Prices Down, Volumes High in Dairy Market

Ray Mueller


AA butter makes big gains.

CHICAGO, IL – High volumes and slumping prices highlighted the spot market for dairy commodities at the CME Group during the first three days of this week. AA butter and Grade A non-fat dry milk led the volume parade on Wednesday as the prices dropped for both.

The AA butter price slipped by 6.25 cents per pound on Wednesday to close at $2.4625 as five carloads were sold to boost the week's total to 22 sales, a bid for three carloads was not filled, and an offer to sell eight carloads was not covered.

Ten carloads of Grade A non-fat dry milk were sold on Wednesday to put the week's total at 15 sales. In addition, a bid for 21 carloads was not filled and an offer to sell 15 carloads was not covered as the price dropped by 1.75 cent to close at 90.25 cents per pound.

Cheddar Cheese Activity

As seven carloads of Cheddar cheese barrels were sold to bring the week's total to 24 sales, the price held at $1.4250 per pound. A bid for one carload was not filled and an offer to sell two carloads was not covered.

Cheddar cheese blocks lost 1.5 cents on Wednesday to close at $1.65 per pound. Two carloads were sold to raise the week's total to eight carload sales and an offer to sell two carloads was not covered.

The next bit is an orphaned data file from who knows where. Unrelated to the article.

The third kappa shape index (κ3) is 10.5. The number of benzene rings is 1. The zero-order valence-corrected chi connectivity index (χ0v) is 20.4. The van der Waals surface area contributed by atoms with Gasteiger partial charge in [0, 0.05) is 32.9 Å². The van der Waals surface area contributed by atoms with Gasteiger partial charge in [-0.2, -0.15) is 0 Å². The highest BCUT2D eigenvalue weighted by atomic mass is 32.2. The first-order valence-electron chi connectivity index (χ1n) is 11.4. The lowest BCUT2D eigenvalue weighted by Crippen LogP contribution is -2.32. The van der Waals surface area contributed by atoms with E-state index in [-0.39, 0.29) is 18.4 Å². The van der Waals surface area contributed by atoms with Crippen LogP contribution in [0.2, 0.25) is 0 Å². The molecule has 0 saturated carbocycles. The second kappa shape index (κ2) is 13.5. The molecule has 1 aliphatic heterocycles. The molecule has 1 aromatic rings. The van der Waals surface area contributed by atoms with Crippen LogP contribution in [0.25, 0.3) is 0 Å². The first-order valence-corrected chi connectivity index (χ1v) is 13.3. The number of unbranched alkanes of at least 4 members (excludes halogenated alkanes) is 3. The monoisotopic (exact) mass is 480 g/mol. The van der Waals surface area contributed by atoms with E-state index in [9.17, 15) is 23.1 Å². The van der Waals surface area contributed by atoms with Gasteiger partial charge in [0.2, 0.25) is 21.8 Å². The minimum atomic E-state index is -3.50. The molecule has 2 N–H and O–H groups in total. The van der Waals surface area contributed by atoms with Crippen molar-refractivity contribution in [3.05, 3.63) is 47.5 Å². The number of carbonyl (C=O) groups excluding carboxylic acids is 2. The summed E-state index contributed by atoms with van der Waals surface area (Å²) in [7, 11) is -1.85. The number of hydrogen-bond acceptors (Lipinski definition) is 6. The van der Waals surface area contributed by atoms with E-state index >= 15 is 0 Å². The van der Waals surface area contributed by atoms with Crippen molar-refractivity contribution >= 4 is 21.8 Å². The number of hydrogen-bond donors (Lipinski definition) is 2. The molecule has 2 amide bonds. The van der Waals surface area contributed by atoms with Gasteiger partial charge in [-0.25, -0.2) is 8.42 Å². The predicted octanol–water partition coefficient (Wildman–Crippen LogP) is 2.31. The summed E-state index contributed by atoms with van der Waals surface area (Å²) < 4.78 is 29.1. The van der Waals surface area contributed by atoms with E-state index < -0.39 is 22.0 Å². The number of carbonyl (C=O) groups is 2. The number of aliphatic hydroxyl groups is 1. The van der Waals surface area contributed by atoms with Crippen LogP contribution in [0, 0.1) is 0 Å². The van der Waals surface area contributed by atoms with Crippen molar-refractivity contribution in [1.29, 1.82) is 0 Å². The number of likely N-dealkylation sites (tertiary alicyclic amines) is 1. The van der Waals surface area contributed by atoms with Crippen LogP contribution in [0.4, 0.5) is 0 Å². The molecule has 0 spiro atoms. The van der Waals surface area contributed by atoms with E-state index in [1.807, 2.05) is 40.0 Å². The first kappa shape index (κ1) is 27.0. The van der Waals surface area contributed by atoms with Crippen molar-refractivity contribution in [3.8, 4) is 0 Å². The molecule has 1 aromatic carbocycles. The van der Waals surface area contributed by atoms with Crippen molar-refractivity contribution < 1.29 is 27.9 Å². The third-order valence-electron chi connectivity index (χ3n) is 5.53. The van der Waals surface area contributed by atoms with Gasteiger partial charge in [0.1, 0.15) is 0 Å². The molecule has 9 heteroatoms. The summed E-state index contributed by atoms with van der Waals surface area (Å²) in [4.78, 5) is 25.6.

Futures Markets Slip

Class III milk futures for all remaining months of 2017 were down slightly in trading through early Wednesday afternoon. The largest drops were 12 cents per hundred for July and August.

The changes left prices at $16.29 per hundred for June, $16.74 for July, in the low $17s for August through December of 2017, and in the upper half of the $16s per hundred for all months from January 2018 through May of 2019. Only one contract had been traded for after December 2017.

Dry whey futures prices also dropped for all three of the 2017 months for which contracts were traded by noon on Wednesday. Prices ranged from a high of 47.25 cents per pound for June to lows of 36.025 cents for August and September of 2018. Every 1 cent change in the dry whey price converts to about 6 cents per hundred on the Class III milk price.

Monthly Milk Prices

The national Class III milk base price for May is $15.57 per hundred. This is an increase from $15.22 for April and from $12.76 for May of 2016. Other prices are $14.84 for Class II and $14.49 for Class IV.

For the milk they shipped in April, dairy farmers in Wisconsin received a weighted average of $17.10 per hundred. This was down by 90 cents per hundred from March but $1.50 higher than the April 2016 price.

The average all-milk price for April in the United States was $16.50 per hundred – down by 80 cents from March but $1.40 above the April 2016 price.

In other top milk production states, the April prices were $17.60 per hundred in Pennsylvania, $17.20 in New York, $16.80 in Minnesota, $16.20 in Texas, $16.10 in Idaho, $15.45 in California, $15.40 in Michigan, and $14.50 in New Mexico.